Lime Wire has finally settled its long standing lawsuit with the recording industry as Mark Gorton, the software-network’s creator, agreed to pay $105 million for willful copyright infringement. The conclusion of this drawn-out case has several implications with regards to piracy and the future of music on the web.
During the trial, the issue of unbundled music arose, with some record labels claiming that since fewer consumers are buying full length albums in lieu of obtaining a few choice tracks, the music industry is finding it difficult to financially “recover”. On the other hand, spokespersons for other labels claim that if consumers are able to obtain only the songs they want, it would foster a greater sense of satisfaction and eventually lead to more purchases and greater profit for record companies. While these views are simply opinions that aren’t backed by facts, it appears as if consumers benefit more from unbundled music, regardless of the debate.
Furthermore, the conclusion of Lime Wire’s trial can also impact the issues concerning the legality of Google’s upcoming online music storage cloud, Google Music (Beta). The haze that surrounds the legitimacy of this service has the recording industry, lawmakers and consumers scrambling on how to define the legal parameters of purchasing and sharing music over the web.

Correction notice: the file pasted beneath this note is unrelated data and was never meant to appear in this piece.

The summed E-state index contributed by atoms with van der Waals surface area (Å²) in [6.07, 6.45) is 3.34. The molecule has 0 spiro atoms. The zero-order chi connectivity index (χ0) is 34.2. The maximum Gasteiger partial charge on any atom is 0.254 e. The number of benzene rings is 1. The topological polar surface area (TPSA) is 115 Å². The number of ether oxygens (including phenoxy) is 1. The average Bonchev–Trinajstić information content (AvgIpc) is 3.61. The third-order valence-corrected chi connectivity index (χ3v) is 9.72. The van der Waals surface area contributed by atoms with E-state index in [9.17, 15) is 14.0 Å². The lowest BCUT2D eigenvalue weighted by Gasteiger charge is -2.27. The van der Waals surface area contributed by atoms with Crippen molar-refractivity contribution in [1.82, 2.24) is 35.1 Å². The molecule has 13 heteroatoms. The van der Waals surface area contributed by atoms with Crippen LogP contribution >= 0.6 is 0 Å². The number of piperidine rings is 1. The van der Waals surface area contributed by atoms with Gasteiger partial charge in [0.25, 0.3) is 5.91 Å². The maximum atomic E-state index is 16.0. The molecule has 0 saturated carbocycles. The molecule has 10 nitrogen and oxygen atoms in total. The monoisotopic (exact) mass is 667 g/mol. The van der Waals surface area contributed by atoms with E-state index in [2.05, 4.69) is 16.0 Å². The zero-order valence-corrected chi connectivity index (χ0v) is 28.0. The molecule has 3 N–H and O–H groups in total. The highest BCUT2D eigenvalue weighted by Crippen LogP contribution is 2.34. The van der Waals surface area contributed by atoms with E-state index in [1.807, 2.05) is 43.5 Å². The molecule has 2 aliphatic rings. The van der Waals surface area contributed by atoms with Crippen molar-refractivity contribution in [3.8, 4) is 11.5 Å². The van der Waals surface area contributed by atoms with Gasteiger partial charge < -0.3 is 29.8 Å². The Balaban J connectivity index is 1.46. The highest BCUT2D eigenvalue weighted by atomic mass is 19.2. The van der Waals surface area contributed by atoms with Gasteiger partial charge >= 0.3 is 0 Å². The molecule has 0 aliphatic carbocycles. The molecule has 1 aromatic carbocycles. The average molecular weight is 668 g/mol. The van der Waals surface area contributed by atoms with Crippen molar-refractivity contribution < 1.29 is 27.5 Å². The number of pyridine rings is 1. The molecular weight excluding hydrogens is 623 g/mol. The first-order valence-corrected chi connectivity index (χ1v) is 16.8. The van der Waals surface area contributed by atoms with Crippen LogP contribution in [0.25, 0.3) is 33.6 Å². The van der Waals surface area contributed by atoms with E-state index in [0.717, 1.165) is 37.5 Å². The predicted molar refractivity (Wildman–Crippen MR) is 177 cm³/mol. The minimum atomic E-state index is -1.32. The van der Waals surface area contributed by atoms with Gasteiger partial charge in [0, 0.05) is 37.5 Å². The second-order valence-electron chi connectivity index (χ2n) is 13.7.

Of course, this is still without mentioning the fact that there are various peer-to-peer resources online that provide consumers access to obtain music and other forms of media “illegally”. However, without any solid factual evidence on how piracy directly affects the music industry, consumers and record companies alike will simply have to accept the fact that music is meant to be shared, whether through “legal” means or not.
To read a re-cap of the Lime Wire trail, visit C-Net’s coverage here.